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2 Literature Review: The Controversial Definition of SPs

Since the 1930s, when the very first SP was developed around Boston's Route 128, SPs have become an international phenomenon. However, there is not a single and uniformly accepted definition of them (Amirahmadi & Saff, 1993; L€ofsten & Lindel€of, 2002). There are several terms used to describe similar developments, such as research park, technology park, business park, or innovation centre. Allesch (1985) focuses on the difference between research parks, innovation centres and science parks. According to him, in research parks young firms carry on research and development in relatively close cooperation with a nearby university or research establishment. Then, Allesch defines innovation centres as providing new technology-based firms (NTBFs) with an optimum chance of survival and development by offering an extensive range of services, the proximity to universities and the possibility of integration into the local and regional innovation network. Finally, the author describes science parks as an attractive way of locating industries near research establishments. The main limitation of the Allesch's classification is that actually SPs are, more often, a combination of these organisational models. MacDonald (1987) says that these models can be associated both with (a) property-based initiatives close to a place of learning, and

(b) initiatives which provide high quality units in a pleasant environment.

According to the main international associations of SPs–such as the International Association of Science Parks and Areas of Innovation (IASP), the Association of University Research Parks (AURP) and the United Kingdom Science Parks Associations (UKSPA)–a SP (Dura˜o, Sarmento, Varela, & Maltez, 2005):

(1) should be economically sustainable, (2) it should have operational links with universities, R&D centres and/or other institutions of higher education, (3) it should encourage and support the start-ups and incubation of innovative, high-growth and technology based companies, (4) it should stimulate the transfer of technology and business knowledge, and (5) it should be a property-based-initiative. However, Amirahmadi and Saff (1993) stress that the definition of SPs as property-based initiative is particularly vague because it can be confused with other similar business models.

The second aspect suggested by MacDonald–SPs are initiatives which provide high quality units in a pleasant environment–can be interpreted according to the Felsenstein's metaphor of seedbed (1994, pp. 93–94):

implicit in the seedbed metaphor is the notion of the nurturing process that eventually creates an environment for growth. The science park as a seedbed therefore refers to the conditions created to promote innovation [.. .] As such, they are said to create a supportive environment for the development of innovation, creativity and entrepreneurship.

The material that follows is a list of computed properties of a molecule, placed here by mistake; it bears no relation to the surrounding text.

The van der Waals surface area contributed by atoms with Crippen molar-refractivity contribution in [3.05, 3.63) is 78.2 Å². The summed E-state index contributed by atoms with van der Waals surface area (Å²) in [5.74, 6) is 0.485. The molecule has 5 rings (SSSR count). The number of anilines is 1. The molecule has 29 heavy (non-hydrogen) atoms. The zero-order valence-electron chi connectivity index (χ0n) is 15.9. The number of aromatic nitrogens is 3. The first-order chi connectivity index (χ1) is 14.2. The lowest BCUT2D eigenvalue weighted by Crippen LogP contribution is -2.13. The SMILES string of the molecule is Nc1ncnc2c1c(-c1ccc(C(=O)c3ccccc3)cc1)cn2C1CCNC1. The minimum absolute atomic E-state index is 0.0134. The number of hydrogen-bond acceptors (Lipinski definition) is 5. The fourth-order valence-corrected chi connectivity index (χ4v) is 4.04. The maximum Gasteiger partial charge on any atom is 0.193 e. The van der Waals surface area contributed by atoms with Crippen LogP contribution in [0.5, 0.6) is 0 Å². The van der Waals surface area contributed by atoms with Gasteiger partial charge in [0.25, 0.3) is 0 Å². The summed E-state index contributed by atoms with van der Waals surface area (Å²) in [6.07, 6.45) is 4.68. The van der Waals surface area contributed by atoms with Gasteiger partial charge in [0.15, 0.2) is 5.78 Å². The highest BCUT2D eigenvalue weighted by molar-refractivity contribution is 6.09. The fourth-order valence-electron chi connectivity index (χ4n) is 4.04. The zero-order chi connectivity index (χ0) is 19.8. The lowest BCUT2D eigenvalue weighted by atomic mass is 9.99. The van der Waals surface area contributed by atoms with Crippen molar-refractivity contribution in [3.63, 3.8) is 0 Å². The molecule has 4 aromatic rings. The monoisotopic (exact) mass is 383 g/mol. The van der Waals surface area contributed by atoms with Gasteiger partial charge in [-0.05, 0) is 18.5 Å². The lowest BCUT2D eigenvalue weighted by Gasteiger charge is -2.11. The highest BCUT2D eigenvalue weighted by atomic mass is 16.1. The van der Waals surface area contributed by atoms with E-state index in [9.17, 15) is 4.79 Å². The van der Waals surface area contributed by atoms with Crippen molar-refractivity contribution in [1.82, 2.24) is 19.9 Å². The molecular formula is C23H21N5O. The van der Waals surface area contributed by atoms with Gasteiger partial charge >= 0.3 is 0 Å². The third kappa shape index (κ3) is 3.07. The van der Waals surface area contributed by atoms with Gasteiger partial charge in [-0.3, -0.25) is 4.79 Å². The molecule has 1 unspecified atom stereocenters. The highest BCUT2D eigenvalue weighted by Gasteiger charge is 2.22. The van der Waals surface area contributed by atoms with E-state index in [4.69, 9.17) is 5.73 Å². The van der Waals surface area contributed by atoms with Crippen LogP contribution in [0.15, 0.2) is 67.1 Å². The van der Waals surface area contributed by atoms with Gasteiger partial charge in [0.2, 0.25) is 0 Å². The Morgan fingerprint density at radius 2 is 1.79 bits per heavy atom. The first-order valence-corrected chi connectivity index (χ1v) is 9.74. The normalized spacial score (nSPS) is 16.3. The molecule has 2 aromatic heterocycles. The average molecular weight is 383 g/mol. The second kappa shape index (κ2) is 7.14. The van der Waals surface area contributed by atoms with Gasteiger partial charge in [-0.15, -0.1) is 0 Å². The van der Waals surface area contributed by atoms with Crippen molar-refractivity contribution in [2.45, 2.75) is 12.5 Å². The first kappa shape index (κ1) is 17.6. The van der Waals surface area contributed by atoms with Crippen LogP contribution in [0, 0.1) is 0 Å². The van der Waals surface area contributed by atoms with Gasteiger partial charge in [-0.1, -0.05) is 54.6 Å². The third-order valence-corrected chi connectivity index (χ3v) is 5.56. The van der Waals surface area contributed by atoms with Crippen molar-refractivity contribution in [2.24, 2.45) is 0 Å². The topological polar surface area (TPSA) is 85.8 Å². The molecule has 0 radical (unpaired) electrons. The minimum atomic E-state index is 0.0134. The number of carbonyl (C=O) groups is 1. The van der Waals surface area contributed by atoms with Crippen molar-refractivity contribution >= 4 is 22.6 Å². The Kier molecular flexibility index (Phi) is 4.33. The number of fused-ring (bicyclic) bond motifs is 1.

Actually, the worldwide history of SPs shows that they have not always been successful as supportive environments. For instance, Kihlgren (2003) analyses the SPs in St. Petersburg maintaining that they are lacking in collaboration with local industry. Similar results are attained by Ratinho and Henriques (2010) studying the Portuguese SPs. The authors conclude that the SPs contribution to job creation and economic growth is modest. Similarly, Watkins-Mathys and Foster (2006) examine the performance of hi-tech companies situated in science and technology industry parks in Beijing and Shanghai, highlighting the limited benefits of such environments for the national economy. Overall, these results show that the performance of SPs depends on a vast array of social, political and economic factors. However, other researchers have identified successful experiences, in different national contexts.

Starting from a longitudinal comparison between firms on and off SPs in

Sweden, L€ofsten and Lindel€of say that “the park milieu appears to have a positive impact on their firms growth as measured in terms of sales and jobs” (2002, p. 860, my emphasis). No Western countries have documented similar experiences. Vaidyanathan (2008), regarding the SPs in Taiwan, South Korea, Hong Kong and Malaysia, says that they are successful especially in attracting foreign investment and promoting growth of knowledge-based industries. Similarly, technology parks in India are export-oriented whereas the west SPs lack an analogous attitude. Vaidyanathan argues that SPs as seedbeds have a complementary set of expectations that relates to a spatial perspective, as Felsenstein specifies (1994,

p. 94, my emphasis):

the common ground between the behavioural and spatial conceptions of the seedbed lies in the notion of the seedbed as creating an environment. This environment, while occupying dimensions in geometric space, is not exclusively spatial. It represents a milieu in both the functional and behavioural sense, as well as the geographic.

From a spatial perspective, exogenous factors (e.g., city size, level of urbanization, institutional structures and community characteristics) contribute to nurture and promote innovation, becoming integral components of a seedbed environment. Also endogenous features (i.e., attitude towards knowledge) are crucial for innovation. Both exogenous and endogenous aspects usually influence the performances of SPs orienting their success as a seedbed. The meaning of this metaphor is empowered when combined with the concept of infrastructure.

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